Graded on a Curve: Rocket From The Tombs, The Day the Earth Met the Rocket From The Tombs

In sixth grade we were assigned to enact a scene from our favorite book. I decided, no kidding, to enact the leg amputation scene from 30 Seconds Over Tokyo. I sat in a chair at the front of the room, said grimly, “I’m ready,” then commenced to scream bloody murder. For like two minutes. Needless to say, I freaked out both teacher and fellow students, and flunked to boot. I still think it was a gross miscarriage of justice. It was, after all, my favorite scene. And I may well, at that moment, have invented performance art.

In hindsight, I wish I’d had Rocket From The Tombs’ musical psychodrama “30 Seconds Over Tokyo” to enact that day—that really would have messed with some heads. Or “Life Stinks,” “Sonic Reducer,” “Final Solution,” or any of the other great tunes the seminal punk band wrote and played live during its brief heyday (from mid-1974 to mid-1975) in Cleveland’s green and pleasant land.

Rocket From The Tombs—whose “classic” line-up included Peter Laughner on guitar and vocals, David Thomas aka Crocus Behemoth on vocals and alto sax, Craig Willis Bell on bass, Gene O’Connor aka Cheetah Chrome on guitar, and Johnny “Blitz” Madansky on drums—was originally a Thomas “joke” band until Laughner joined and talked Thomas into getting serious. RFFT played out rarely, and bequeathed us only demos, live recordings, and several radio broadcasts, being too shaky an edifice to ever record a real album.

The band was divided by factionalism (i.e., art punks vs. pure punkers), arguments over Thomas’ singing abilities, and drug problems, the common cold of rock bands. Chrome recalls a desperate attempt to mend fences at Thomas’ parents’ farm in Pennsylvania: “For one brief weekend the bucolic setting of Franklin, PA was disturbed by loud music, gunfire, a drunk pig, and drunker Rockets.” But RFFT’s problems proved insoluble, and the band finally packed it in following a gig at The Viking Saloon.

Most of the protopunkers’ best songs—“Amphetamine,” as I discuss later, being a heartbreaking omission—would soon wind up on LPs by the bands formed by RFFT’s warring factions after it imploded. To wit, Laughner and Thomas formed Pere Ubu, while Chrome and Madansky joined Stiv Bators—who briefly belonged to RFFT, but proved to be an even worse singer than Thomas—to form Frankenstein, which soon morphed into The Dead Boys.

Rocket From The Tombs “reunited” in 2003 minus Madansky and the brilliant Laughner—whose harrowing substance abuse problems (an acquaintance noted “he would even shoot up cough drops”) killed him in 1977 at just 24. Television’s Richard Lloyd filled Laughner’s shoes and Steve Mehlman took Madansky’s place behind the drums. RFFT II recorded most of The Tombs’ best songs on 2004’s Rocket Redux, a great LP but one that left me with a dilemma—namely, whether to review the poorly recorded “posthumous” album of RFTT demos and live recordings, 2002’s The Day the Earth Met the Rocket From The Tombs, or the polished Rocket Redux?

I finally opted to cover the former, despite its primitive sound quality, in the interests of history and because I dislike reunions, no matter how well-intentioned or how good the band sounds. I want my bands to be like the French poet Arthur Rimbaud; once they’ve vanished, to Abyssinia in Rimbaud’s case or wherever, I don’t want them back. Look at Thee Blatherer Patti Smith; she returned from the Abyssinia of Detroit, and all we got was bland hippie bunk. I wanted nothing to do with her “comeback,” or with The Velvet Underground’s reunion, or The Stooges reunion for that matter. Or even the reunion of the Jimi Hendrix Experience, which took years of negotiations and some serious necromancy, seeing as how Jimi is dead.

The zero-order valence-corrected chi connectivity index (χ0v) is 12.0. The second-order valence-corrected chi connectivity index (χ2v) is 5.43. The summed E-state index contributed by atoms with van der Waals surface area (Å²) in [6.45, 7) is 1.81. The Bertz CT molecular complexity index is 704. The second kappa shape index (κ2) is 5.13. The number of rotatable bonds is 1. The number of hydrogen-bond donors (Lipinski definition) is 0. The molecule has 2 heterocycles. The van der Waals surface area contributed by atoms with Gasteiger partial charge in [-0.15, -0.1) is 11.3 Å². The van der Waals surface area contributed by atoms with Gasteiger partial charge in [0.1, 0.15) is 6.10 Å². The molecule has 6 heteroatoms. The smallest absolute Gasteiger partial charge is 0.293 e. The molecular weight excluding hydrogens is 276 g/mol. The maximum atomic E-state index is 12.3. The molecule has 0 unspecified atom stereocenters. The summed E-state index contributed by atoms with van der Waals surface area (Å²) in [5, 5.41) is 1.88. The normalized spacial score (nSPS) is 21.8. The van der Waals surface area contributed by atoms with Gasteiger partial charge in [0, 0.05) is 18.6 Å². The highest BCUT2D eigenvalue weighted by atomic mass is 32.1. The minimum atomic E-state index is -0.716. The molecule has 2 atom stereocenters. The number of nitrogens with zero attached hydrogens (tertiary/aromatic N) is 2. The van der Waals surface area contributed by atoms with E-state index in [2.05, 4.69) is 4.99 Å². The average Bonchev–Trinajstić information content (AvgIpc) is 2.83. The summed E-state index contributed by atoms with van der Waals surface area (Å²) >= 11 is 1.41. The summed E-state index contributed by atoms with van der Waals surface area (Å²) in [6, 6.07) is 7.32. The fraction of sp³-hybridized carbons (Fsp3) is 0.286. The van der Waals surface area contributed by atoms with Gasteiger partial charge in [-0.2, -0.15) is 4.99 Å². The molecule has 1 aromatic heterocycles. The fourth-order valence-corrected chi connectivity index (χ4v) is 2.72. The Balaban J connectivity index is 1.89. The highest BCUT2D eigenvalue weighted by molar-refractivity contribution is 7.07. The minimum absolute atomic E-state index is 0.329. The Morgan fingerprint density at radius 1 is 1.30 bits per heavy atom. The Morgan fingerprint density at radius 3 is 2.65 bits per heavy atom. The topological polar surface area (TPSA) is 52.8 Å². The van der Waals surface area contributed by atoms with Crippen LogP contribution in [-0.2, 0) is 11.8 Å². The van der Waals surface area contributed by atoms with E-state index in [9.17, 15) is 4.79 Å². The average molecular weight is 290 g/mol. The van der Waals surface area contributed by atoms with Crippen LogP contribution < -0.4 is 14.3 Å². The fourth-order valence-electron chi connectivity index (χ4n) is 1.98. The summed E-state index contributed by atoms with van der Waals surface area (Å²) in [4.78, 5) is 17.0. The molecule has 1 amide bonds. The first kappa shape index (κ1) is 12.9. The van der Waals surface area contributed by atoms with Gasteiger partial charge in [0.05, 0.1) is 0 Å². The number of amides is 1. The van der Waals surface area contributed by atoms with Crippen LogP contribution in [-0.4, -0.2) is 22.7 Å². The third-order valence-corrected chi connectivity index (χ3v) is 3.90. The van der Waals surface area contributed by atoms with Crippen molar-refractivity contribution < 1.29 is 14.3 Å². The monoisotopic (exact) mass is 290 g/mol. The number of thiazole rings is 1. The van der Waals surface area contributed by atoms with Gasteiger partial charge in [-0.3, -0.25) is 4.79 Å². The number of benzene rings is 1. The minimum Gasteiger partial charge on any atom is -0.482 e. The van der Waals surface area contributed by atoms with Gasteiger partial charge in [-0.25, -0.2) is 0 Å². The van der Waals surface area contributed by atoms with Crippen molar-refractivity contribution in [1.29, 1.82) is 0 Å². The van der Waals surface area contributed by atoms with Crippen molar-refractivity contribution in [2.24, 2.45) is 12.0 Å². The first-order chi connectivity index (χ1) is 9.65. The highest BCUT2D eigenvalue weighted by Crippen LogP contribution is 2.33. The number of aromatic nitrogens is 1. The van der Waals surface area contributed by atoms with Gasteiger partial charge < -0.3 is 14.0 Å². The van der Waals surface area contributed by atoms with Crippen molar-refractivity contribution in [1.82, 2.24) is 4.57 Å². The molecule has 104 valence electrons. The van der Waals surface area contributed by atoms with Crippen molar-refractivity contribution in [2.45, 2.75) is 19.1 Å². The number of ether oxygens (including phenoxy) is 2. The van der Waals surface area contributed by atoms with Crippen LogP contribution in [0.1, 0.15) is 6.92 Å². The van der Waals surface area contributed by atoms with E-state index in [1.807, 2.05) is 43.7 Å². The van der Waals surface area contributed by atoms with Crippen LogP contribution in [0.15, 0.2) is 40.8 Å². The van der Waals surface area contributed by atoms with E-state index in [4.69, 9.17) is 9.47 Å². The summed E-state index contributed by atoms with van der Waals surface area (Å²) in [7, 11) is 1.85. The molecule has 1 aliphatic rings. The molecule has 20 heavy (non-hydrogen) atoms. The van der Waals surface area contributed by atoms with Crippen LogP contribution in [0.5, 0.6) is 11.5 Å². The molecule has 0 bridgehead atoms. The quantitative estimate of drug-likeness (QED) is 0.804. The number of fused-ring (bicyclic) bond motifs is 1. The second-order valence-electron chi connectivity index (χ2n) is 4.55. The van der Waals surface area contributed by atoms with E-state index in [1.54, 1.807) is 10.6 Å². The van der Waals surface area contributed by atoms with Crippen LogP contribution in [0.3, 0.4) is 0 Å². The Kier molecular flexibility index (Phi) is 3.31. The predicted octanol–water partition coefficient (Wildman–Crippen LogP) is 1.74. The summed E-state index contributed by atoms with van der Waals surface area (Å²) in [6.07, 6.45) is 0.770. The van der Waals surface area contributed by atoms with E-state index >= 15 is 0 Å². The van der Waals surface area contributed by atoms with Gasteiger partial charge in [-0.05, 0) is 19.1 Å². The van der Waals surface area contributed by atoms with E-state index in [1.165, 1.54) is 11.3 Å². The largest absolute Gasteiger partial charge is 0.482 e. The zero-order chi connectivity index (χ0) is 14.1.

The Day the Earth Met the Rockets From The Tombs includes two Stooges covers (“Raw Power” and “Search & Destroy”) and one VU cover (“Foggy Notion”) which I’m not going to talk about because both bands currently bore me to tears. It happens. Nor is there much to be said about the 14-second “Satisfaction,” which is just the slowed down intro to the played-to-death “(I Can’t Get No) Satisfaction.”

I’ll tell you what doesn’t bore me to tears—“Ain’t It Fun,” a midtempo number that opens with one tear-it-up guitar and Laughner singing the great lines, “Ain’t it fun when you know that you’re gonna die young/It’s such fun/Such fun.” Then that guitar plays a long, hard-as-nails solo, Laughner stutter rocks, “Ain’t it fun when you just just just just can’t…ffffind your tongue,” and follows that by screaming, “Fun!” And howls as the band’s two guitarists go to town, one real loud and low and the other more high-pitched and piercing. The latter plays a meticulous solo before Laughner returns, followed by more caterwaul that ends the song. “Life Stinks” opens with an organ freak-out, has about six words that are sung by the cavernous-voiced Thomas, and is one long free-form scratch guitar-demento organ caterwaul the likes of which I’ve never heard. It goes on and on, as Thomas repeats “Life stinks,” and if this isn’t art rock at its best my name is Jon Anderson and I intend to sing Tales of Topographic Oceans to you, all 6,000 minutes of it, a cappella, whether you want me to or not.

I’m not thrilled by “Muckraker,” with the exception of its hard guitars, thumping groove, and long guitar freak-out, not to mention the way the vocalist sings, “She’s a muck-raaaker!” as the song slows to a guitar march ending in a bombardment of drums. But I love “Sonic Reducer,” bad recording and blurry vocals and all. The song is a triumph of pure propulsion over primitive recording techniques, with its cool backing vocals and a long instrumental section featuring both guitarists spazzing out until it slows, and the drums pound, and the vocalist sings over those guitars until the end.